The late 19th century saw the newly formed German empire caught up in an era of unrestrained nationalism. Some nationalists sought to prove German racial superiority, subscribing to a now discredited idea that an ancient Aryan race — the original Indo-Europeans — were their ancestors. Evidence was needed to connect the Germans with the Aryans.
Nazis appropriated the symbol
The swastika provided the necessary link.
In the early 1870s, when German businessman and archaeologist Heinrich Schliemann thought he had discovered the ancient Greek city of Troy, more than 1,800 instances of the swastika were unearthed. Since the swastika was also present among the archaeological remains of the Germanic tribes, it didn’t take long for nationalists to jump to the conclusion that the Germans and the Greeks were both descendants of the Aryans.
And if you believe that Germans form a separate “race” superior to other ethnic groups around it, it becomes easier to claim that you need to keep that “race” pure. In that context, anti-Semitism followed.
The Thule Society, an anti-Semitic organization promoting the superiority of German Volk (folk in English), was founded at the end of the First World War. It used a stylized swastika as its logo. The society sponsored the fledgling Nazi party, and in a bid for greater public profile, the party created a banner that incorporated the swastika as we know it today.
Hitler was convinced that a potent symbol would rally the masses to his xenophobic cause. With a black swastika (called the Hakenkreuz in German, or hooked cross) rotated 45 degrees on a white circle set against a red background, the Nazi banner modernized the ancient symbol while evoking the colours of the recently defeated German empire.
In Mein Kampf, Hitler took sole credit for the design and attempted to give it meaning: “In red we see the social idea of the movement, in white the nationalistic idea, in the swastika the mission of the struggle for the victory of the Aryan man.” Tortured symbolism aside, the swastika banner did what it was supposed to do —it gave visual identity to the Nazi movement.
When the Nazis assumed power in 1933, they sought to unite the country behind their racist Aryan ideology, and the use of their symbol infiltrated all aspects of German life.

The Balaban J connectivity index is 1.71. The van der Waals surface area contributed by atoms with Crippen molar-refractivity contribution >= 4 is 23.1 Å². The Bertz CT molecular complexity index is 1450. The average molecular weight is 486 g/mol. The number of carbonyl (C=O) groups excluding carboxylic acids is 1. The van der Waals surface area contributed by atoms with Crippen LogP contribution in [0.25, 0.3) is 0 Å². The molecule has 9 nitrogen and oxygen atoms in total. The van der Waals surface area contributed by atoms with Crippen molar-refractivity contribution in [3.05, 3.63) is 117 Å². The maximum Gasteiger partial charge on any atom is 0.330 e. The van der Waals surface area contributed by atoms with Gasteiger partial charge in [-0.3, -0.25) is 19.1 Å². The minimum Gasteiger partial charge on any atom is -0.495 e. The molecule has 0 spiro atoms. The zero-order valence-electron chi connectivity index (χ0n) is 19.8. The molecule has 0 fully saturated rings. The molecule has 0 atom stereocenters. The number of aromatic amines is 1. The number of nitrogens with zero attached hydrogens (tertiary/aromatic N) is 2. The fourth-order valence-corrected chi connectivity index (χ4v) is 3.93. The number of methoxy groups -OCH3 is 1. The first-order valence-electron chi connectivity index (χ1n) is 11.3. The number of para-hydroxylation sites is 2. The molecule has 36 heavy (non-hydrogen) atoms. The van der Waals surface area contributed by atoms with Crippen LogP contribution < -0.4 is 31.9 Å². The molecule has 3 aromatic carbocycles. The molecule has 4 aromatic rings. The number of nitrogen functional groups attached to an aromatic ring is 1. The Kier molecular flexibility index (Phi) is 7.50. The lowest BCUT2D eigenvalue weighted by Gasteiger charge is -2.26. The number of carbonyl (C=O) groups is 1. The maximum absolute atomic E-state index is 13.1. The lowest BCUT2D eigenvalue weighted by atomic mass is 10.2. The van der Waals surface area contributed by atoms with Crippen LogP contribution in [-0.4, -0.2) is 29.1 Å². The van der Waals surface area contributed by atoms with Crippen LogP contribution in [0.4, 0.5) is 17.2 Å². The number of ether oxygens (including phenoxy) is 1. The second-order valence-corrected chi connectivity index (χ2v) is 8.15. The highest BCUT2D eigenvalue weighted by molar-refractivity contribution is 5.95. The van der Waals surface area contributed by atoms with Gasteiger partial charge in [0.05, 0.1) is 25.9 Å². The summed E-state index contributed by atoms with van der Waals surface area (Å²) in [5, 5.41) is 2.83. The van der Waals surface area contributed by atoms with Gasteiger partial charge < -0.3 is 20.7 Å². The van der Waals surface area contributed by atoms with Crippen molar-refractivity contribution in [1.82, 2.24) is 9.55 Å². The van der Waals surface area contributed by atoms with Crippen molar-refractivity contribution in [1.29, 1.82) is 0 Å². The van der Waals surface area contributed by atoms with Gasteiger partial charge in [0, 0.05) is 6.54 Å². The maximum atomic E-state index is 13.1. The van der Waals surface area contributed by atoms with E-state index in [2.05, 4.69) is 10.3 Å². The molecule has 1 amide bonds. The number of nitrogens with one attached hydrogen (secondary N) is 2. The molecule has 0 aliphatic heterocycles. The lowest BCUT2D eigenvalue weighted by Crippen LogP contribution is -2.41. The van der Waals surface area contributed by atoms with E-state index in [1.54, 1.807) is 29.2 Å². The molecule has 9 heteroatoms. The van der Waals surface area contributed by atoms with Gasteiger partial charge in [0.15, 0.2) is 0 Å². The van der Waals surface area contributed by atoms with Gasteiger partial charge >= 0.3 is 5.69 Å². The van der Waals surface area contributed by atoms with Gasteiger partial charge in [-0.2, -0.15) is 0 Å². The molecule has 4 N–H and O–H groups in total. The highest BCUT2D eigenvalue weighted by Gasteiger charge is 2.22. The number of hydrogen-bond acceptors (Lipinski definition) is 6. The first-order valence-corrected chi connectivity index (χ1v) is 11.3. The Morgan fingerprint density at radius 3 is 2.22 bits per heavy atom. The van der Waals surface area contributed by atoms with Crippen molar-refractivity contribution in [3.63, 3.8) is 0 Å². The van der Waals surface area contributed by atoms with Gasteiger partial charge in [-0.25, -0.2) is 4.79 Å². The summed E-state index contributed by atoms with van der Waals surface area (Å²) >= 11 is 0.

You can still see it sometimes, including in mosaic ceiling tiles at Hitler’s Haus der Kunst in Munich. The banner became the official flag of the country in 1935, and although it wasn’t everywhere as Hollywood might have you believe, it was very much present.
The way forward
Steven Heller subtitles his book, The Swastika, with a simple but pertinent question: Symbol Beyond Redemption? In those cultures where it’s been used for centuries in religious practices or in the decorative arts, this question is unnecessary. The symbol doesn’t carry any negative connotations there.
But objects like the swastika do not have any inherent meaning; the symbolism is constructed by the people who use them. In our western society, the swastika is tainted. The Nazi movement’s violent crimes against humanity gave the Hakenkreuz a meaning that can’t be concealed or erased.
In places like Pointes-des-Cascades, where pre-Nazi swastikas exist, extra care must be taken to contextualize their presence. But in all other instances the symbol really must be shunned.
Its hate-filled racist intentions are clear. It wasn’t an innocent symbol for the Nazis, nor is it for latter-day neo-Nazis and white supremacists.
James M. Skidmore, Director, Waterloo Centre for German Studies, University of Waterloo
This article was originally published on The Conversation. Read the original article.